Marriage is a touchy issue and the debate over marriage equality is one that often generates more light than heat. Partly this is due to the fact that despite our nation's commitment to a separation of church and state, they often intersect and marriage is one of those intersections. Like most clergy, I not only preside over religious marriages, but over the civil institution of marriage as well, when I am called upon to sign marriage licenses and thereby act as an agent of the state. For me, the issue is less complicated because I believe that my Christian faith sanctions all marriages by any and all people committed to live together in fidelity, honor and love, and because I believe that Jesus' message was clear, that family are the people who love you, irrespective of gender or blood.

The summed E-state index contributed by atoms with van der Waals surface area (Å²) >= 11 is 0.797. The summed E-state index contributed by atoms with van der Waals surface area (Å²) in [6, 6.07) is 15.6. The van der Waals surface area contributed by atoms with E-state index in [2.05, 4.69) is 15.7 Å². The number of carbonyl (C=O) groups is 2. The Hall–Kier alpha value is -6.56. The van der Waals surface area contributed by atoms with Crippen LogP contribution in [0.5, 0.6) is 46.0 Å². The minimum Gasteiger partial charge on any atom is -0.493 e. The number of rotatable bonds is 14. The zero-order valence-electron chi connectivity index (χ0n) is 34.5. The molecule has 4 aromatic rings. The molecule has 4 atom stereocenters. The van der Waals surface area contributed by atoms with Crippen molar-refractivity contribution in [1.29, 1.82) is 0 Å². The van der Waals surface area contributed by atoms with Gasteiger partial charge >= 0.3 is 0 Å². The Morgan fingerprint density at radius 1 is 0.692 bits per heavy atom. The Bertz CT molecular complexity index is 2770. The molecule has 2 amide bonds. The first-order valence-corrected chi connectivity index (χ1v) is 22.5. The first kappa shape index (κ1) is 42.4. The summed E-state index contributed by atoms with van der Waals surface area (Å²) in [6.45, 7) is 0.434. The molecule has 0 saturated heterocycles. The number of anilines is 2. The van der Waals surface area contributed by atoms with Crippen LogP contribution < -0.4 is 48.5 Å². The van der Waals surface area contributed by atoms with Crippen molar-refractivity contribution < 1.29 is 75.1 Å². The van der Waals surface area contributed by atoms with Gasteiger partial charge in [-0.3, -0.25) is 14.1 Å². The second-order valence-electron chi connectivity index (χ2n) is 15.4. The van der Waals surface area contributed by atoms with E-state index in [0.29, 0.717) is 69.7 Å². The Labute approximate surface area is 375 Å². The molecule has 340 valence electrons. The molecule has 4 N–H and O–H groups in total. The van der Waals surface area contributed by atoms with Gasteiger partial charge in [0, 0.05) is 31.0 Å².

But for many traditions, marriage is about procreation, a sacrament. For these traditions, the struggle to accept marriage equality is more difficult. Luckily for them, there is a separation of church and state in this country. No law can require them to sanction or perform any marriage they do not approve of. Civil Marriage, is a legal institution, not a religious one. Some clergy and traditions, like me and mine, are happy to perform these marriages because they are, in our understanding valid. But if we did not, no law could make us. That is what is wrong with Prop 8, it takes that choice away for all people and it denies the benefits that go with the institution to people based on who they are. That separation of church and state goes both ways and right now, under current laws, there is no choice for anyone, those GLBT folks who wish to marry or the clergy who wish to transmit God's blessings on them. Equality under the law, freedom of choice, freedom of religion, all of these are being denied under proposition 8. That's not only shameful, it's anti-American. If you don't believe in marriage equality, that's your right, but it is not a license to deny the rights of your fellow Americans.